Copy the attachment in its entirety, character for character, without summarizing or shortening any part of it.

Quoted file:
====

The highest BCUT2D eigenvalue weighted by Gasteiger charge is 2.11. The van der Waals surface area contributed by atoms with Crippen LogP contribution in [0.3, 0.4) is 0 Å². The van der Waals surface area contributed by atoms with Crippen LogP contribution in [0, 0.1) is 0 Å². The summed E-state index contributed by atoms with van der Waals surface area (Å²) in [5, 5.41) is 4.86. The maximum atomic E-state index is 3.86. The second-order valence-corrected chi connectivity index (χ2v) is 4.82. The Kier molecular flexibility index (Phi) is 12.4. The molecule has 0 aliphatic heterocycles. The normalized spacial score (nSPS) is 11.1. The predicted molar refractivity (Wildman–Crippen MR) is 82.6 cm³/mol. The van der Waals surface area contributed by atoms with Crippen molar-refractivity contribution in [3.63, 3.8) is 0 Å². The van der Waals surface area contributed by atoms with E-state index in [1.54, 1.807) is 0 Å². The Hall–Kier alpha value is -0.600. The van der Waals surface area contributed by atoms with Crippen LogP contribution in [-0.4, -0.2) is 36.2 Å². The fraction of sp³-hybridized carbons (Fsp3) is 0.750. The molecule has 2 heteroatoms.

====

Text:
The highest BCUT2D eigenvalue weighted by Gasteiger charge is 2.11. The van der Waals surface area contributed by atoms with Crippen LogP contribution in [0.3, 0.4) is 0 Å². The van der Waals surface area contributed by atoms with Crippen LogP contribution in [0, 0.1) is 0 Å². The summed E-state index contributed by atoms with van der Waals surface area (Å²) in [5, 5.41) is 4.86. The maximum atomic E-state index is 3.86. The second-order valence-corrected chi connectivity index (χ2v) is 4.82. The Kier molecular flexibility index (Phi) is 12.4. The molecule has 0 aliphatic heterocycles. The normalized spacial score (nSPS) is 11.1. The predicted molar refractivity (Wildman–Crippen MR) is 82.6 cm³/mol. The van der Waals surface area contributed by atoms with Crippen molar-refractivity contribution in [3.63, 3.8) is 0 Å². The van der Waals surface area contributed by atoms with E-state index in [1.54, 1.807) is 0 Å². The Hall–Kier alpha value is -0.600. The van der Waals surface area contributed by atoms with Crippen LogP contribution in [-0.4, -0.2) is 36.2 Å². The fraction of sp³-hybridized carbons (Fsp3) is 0.750. The molecule has 2 heteroatoms.